The Corner

The Most Important Maps You’ll See Today

Here, in map form, is a picture of America’s growing polarization (from the New York Times):

The meaning is simple — Americans are increasingly likely to live in like-minded communities. American polarization is a well-documented phenomenon, but what makes these maps more ominous is the awareness that polarization is not just geographic, but increasingly geographically contiguous. Our respective bubbles are getting bigger, and the reddest sections of America are linking with each other.

Simply put, this is how nations ultimately separate. I’m not saying that separation is imminent or at all likely, but it is worth noting the trends — trends that are continually exacerbated as many like-minded communities grow increasingly intolerant of dissent.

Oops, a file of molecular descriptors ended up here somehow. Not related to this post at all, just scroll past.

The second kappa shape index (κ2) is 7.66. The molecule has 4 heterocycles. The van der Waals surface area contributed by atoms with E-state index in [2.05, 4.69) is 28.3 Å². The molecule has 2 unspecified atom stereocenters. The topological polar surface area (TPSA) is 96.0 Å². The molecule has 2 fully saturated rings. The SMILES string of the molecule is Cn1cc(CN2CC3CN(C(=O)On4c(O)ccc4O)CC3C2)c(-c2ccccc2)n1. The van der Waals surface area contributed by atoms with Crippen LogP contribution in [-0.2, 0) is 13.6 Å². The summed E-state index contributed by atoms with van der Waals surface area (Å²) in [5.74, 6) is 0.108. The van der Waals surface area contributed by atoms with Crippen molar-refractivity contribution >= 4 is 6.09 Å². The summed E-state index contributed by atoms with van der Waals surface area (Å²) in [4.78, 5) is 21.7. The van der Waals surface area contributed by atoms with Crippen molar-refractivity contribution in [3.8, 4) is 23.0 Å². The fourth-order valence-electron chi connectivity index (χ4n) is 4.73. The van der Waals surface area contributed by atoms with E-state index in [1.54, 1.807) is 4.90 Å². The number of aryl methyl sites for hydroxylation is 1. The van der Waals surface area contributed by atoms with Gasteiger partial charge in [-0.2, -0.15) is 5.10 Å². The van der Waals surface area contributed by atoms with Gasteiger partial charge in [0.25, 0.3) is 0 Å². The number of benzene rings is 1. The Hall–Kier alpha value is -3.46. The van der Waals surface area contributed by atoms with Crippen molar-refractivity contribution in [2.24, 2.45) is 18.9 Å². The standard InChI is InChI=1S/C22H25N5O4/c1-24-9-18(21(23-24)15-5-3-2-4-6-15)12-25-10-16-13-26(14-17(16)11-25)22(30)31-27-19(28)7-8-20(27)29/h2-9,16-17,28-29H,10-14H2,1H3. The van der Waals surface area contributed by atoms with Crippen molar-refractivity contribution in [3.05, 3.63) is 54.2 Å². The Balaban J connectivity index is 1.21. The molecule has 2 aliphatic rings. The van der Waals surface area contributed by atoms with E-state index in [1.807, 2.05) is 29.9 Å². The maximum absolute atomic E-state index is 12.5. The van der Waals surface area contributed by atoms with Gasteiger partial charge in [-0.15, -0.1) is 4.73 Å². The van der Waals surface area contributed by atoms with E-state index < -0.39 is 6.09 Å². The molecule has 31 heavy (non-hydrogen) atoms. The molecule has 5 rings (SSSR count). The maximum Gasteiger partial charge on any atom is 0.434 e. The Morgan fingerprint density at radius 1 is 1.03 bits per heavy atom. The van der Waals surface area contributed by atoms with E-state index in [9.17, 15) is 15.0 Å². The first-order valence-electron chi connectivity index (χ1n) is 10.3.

Bill Bishop wrote about our geographic separation in his book, The Big Sortmaking the point that it’s hard to understand people we don’t know. It was true when he published his book in 2009, and it’s more true now. It will be worth watching the 2016 map. Will it be even worse?

David French is a senior writer for National Review, a senior fellow at the National Review Institute, and a veteran of Operation Iraqi Freedom.

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